Francois Delahaye, the COO of the Dorchester Collection, a hospitality company that includes the Plaza Athenee and a second Paris property, Le Meurice, says that his regular guests who are visiting for the games and Parisians who frequent the restaurants know not to call too far in advance of when they want to dine.

Further, he doesn’t foresee reservations being a challenge at either venue or at Le Meurice’s two-Michelin-starred Restaurant Le Meurice Alain Ducasse.

“Booking for the restaurants won’t be an issue because people are planning meals at the last minute,” Delahaye says. “Also, the people who are in Paris specifically for the Olympics are here for the games, not to eat at restaurants. They’re not the big-spending clientele that we usually get.”

Delahaye doesn’t expect the kinds of peak crowds that descend on fine dining during Fashion Week each spring and autumn, for example, when trying to land a seat at the three eateries is nearly impossible. “People are fighting to get in,” he says. “You need to book through your hotel’s concierge, have an inside source, or be a hotel or restaurant regular.”

Several Paris luxury concierge companies echoed Delahaye’s perspective

Manuel de Croutte, the founder of Exclusive & Private, says that Paris regulars probably aren’t planning a trip when the Olympics transpire—from July 26 to Aug. 11—because they want to avoid the tourist rush. “We’ve gotten some reservation requests from people who’ve heard about us but not nearly as many as we usually get when the very wealthy travellers are here,” he says.

During peak periods like the French Open or Fashion Week, de Croutte says that his job entails making bookings for travellers who don’t have any other way to get into buzzy or Michelin-starred establishments.

“You’re unlikely to get a table at a see-and-be-seen place without knowing someone,” de Croutte says. “No one picks up the phone or answers email.” He says his team has established relationships with managers and owners of many of the hot spots in Paris and often visits them in person to land tables.

Exclusive & Private’s Black Book of Paris restaurant recommendations for Olympic visitors span a broad range, from casual bistros to fine-dining.

Michelin eateries include the three-star Le Gabriel at La Reserve, the two-star Le Clarence near the Champs-Elysee, and the two-star Le Taillevent.

Spots without a Michelin star but equally notable are also on de Croutte’s list: L’ Ami Jean offers traditional and flavourful southwestern French cuisine, Allard is a brasserie from Alain Ducasse, and Laurent serves French food to a fashionable set.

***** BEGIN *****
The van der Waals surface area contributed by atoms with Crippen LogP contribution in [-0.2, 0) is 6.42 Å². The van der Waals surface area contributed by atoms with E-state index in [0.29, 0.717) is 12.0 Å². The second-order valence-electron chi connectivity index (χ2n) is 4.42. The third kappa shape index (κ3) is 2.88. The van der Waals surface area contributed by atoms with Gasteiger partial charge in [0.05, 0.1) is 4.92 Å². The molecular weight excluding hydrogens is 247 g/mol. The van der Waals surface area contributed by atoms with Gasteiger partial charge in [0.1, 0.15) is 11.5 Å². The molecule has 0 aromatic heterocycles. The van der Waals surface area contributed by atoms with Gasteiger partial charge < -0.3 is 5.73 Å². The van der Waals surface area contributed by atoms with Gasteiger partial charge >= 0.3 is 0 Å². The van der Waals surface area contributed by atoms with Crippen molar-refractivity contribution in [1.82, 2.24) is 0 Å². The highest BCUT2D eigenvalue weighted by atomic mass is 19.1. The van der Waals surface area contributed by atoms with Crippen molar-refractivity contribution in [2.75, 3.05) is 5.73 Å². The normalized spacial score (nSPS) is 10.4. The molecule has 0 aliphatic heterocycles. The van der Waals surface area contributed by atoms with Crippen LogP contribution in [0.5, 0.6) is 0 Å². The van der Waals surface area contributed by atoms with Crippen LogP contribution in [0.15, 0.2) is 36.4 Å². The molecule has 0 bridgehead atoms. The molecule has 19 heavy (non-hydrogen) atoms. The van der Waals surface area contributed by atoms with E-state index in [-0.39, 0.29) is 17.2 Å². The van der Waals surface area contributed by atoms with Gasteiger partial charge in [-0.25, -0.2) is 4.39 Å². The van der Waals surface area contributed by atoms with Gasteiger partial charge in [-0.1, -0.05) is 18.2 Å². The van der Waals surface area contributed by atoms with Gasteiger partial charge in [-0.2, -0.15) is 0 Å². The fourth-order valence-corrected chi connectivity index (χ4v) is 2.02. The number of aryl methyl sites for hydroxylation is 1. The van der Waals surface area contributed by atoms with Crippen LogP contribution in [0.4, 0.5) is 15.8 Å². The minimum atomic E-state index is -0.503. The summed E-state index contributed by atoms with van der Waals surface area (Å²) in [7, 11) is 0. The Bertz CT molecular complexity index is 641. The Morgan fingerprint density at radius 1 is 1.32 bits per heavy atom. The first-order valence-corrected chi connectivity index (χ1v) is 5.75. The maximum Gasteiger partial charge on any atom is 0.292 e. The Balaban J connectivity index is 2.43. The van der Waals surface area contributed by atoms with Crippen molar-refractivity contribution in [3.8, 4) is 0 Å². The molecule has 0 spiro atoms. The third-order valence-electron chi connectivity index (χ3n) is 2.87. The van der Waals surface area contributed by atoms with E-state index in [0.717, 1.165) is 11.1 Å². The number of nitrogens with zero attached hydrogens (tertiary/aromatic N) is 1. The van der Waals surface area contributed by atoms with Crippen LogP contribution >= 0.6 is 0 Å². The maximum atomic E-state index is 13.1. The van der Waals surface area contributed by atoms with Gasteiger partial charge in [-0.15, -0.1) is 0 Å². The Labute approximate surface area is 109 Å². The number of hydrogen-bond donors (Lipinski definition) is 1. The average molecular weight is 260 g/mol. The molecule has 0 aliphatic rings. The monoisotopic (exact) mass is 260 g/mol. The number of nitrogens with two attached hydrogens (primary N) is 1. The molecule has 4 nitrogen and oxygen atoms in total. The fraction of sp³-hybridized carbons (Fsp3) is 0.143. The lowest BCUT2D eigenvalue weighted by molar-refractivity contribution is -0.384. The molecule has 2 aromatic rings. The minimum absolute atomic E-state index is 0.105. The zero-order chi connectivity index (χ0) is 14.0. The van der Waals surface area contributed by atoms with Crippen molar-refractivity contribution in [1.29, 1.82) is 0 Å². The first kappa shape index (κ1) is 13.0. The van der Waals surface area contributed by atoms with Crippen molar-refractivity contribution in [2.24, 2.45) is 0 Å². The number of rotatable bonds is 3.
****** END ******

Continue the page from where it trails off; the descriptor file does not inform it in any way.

“My favourite neighbourhood for restaurants is Saint Germain de Pres,” de Croutte says. “You’ll find unassuming but chic names with excellent food and a great vibe. You can book with these places directly if you’re here for the Olympics, but don’t wait until the last minute because they will get filled.”

He also cautions that some Paris eateries are asking for nonrefundable prepayments for reservations during the Olympics.

“Be sure you want to go before committing and ask about the refund policy if you are charged,” he says.

Stephanie Boutet-Fajol, the founder of Sacrebleu Paris, says her bespoke travel company charges a lump sum of about US$750 to make all the restaurant bookings for the Olympic period, though the price varies depending on the dates and the number of restaurants that a client requests. “Reservations around the closing ceremony are harder to come by because that’s when more elite travelers are coming to Paris and want the chic restaurants that are always difficult to get a table at,” she says.

Meanwhile, chefs at some Michelin-starred restaurants share that they have tables available during the Olympics and welcome travellers to their establishments.

Thibaut Spiwack, for one, behind the Michelin-starred Anona, serving modern French cuisine, and the culinary consultant for the popular Netflix series Emily in Paris , says that he is open for reservations.

“My team and I look forward to sharing a culinary experience with new clientele that I hope will remain in their memory,” he says.

Spiwack suggests that travellers check out other worthwhile restaurants where he himself dines. For terrific wine, there’s Lava, and for Italian, he likes Epoca where the pastas are “divine.” Janine is the best bistro in town, and Prima wins for a pizza fix, he says.

“You have a lot of restaurants in Paris to pick from,” Spiwack says. “You just need to determine where you want to go, and book as soon as you can.”